CESEM aims to identify and implement adaptive teaching styles leading to improved learning outcomes in statistics and other STEM-subjects by identifying beneficial learning styles for different cognitive types. The centre will achieve this through 1) psychological cognitive screening of students 2) “live” neurological activity and attention screening 3) carefully designing statistical experiments and qualitative assessments exploring learning styles/technology 4) active implementation and dissemination for improved teaching quality and learning.
Strengths and weaknesses:
CESEM presents a well articulated proposal in a contested area. The improvement of learning outcomes in statistics and STEM subjects is a clear need within the higher education sector. There is evidence of expertise in research on the topic, but there is no evidence of existing excellence in education. The application does not explain existing provision in statistics learning well enough. A range of new approaches have been introduced, but it is unclear whether these new approaches have been evaluated. Student engagement is mundane and there is poor evidence of how students are active in innovation and developmental processes. The centre’s effect on student learning outcomes is not clear.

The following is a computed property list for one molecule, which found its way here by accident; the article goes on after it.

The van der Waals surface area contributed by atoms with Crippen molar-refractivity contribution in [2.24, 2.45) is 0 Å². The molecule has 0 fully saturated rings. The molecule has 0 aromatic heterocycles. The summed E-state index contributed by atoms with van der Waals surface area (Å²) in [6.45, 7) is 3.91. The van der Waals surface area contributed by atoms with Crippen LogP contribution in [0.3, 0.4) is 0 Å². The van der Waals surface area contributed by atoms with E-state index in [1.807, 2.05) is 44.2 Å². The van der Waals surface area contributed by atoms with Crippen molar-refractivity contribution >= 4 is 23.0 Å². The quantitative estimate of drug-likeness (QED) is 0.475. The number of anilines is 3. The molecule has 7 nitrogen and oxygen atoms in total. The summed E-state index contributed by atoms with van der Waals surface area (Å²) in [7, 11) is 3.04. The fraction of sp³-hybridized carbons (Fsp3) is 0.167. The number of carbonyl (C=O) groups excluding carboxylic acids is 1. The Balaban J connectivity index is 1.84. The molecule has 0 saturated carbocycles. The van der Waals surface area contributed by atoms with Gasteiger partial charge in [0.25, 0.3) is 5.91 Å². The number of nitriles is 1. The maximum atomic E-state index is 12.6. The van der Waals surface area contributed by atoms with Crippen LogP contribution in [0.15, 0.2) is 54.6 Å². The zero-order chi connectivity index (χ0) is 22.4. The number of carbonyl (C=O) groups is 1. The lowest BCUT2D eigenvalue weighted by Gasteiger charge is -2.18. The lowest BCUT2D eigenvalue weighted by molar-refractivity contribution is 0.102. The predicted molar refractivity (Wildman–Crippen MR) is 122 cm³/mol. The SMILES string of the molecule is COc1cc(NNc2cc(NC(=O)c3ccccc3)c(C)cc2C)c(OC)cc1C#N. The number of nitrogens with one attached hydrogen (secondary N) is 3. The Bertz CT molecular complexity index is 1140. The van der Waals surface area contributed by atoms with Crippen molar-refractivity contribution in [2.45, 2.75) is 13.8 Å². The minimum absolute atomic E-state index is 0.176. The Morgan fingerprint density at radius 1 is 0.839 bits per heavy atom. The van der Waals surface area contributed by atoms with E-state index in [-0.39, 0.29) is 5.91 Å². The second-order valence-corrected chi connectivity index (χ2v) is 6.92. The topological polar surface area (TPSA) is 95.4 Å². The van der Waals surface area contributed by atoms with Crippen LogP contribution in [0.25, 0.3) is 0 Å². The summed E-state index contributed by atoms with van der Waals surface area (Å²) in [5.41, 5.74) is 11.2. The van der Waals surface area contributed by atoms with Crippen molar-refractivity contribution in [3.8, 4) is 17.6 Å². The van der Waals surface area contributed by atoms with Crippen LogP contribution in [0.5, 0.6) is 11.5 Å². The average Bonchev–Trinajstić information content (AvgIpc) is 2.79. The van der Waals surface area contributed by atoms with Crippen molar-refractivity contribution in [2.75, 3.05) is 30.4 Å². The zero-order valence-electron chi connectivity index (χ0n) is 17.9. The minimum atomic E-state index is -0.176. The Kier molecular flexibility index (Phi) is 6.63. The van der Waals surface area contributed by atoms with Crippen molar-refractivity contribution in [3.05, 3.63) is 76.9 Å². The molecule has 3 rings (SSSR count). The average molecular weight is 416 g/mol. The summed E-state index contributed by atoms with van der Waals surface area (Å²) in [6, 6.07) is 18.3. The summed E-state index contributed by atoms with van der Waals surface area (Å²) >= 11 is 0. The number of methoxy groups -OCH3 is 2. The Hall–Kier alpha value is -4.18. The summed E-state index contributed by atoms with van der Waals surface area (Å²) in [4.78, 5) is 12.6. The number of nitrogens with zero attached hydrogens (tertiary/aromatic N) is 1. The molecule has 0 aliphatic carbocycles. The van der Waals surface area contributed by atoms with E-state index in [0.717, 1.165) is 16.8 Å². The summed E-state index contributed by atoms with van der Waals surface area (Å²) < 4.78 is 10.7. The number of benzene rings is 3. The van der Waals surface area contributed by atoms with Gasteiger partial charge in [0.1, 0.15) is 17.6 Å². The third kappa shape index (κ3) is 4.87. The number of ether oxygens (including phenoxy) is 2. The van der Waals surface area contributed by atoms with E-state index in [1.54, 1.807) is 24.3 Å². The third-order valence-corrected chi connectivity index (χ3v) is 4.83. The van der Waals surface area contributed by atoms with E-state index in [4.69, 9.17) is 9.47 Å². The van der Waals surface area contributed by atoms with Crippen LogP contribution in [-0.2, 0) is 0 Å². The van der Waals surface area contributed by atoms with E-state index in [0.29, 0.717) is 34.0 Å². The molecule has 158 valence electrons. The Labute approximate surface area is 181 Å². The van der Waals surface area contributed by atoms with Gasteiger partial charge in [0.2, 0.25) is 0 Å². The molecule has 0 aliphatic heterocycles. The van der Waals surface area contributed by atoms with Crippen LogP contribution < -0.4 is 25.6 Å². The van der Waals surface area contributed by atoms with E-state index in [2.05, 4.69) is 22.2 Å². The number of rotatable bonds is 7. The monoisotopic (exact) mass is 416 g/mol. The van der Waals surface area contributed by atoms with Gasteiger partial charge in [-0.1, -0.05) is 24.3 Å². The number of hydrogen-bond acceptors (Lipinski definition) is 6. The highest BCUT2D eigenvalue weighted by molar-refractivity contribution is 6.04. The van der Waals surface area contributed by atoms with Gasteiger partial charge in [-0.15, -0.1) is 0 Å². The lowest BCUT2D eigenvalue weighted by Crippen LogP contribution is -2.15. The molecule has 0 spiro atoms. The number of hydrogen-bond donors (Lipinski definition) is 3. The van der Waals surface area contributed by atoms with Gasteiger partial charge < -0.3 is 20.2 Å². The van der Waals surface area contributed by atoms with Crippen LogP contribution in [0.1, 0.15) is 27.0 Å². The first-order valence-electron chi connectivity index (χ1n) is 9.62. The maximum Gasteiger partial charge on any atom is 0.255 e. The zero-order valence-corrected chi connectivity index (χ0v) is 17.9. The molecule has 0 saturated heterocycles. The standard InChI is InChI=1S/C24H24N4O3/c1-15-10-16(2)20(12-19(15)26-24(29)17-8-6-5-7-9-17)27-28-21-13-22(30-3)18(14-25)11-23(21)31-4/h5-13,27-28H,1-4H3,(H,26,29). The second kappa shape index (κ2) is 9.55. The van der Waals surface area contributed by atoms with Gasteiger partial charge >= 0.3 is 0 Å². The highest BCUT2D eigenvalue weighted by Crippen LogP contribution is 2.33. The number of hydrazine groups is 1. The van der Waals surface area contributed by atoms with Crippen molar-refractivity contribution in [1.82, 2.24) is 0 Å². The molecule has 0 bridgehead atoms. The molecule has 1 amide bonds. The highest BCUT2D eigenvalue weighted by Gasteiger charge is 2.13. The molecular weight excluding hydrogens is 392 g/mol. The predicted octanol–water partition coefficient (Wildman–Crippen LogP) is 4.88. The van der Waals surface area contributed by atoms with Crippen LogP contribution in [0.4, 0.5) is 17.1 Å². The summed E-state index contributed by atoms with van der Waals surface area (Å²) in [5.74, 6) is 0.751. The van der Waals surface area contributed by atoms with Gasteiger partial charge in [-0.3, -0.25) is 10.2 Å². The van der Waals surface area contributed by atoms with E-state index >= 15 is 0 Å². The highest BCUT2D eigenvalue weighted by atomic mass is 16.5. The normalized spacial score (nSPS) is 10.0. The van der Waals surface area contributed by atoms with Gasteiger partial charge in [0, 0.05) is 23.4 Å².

The translation of research into practice, how to get colleagues involved and plans for dissemination needs to be further developed. For instance the employment of a disseminator is interesting, however it is not clear what s/he will disseminate and to whom (target groups). The management structures need further development.
The proposal seems to emphasize research more than developing teaching and learning.
Points to consider:
- What are the implications for student learning?
- How will students contribute to the innovation and development processes?
- How might leading international practice in statistics education be used to inform the proposal?
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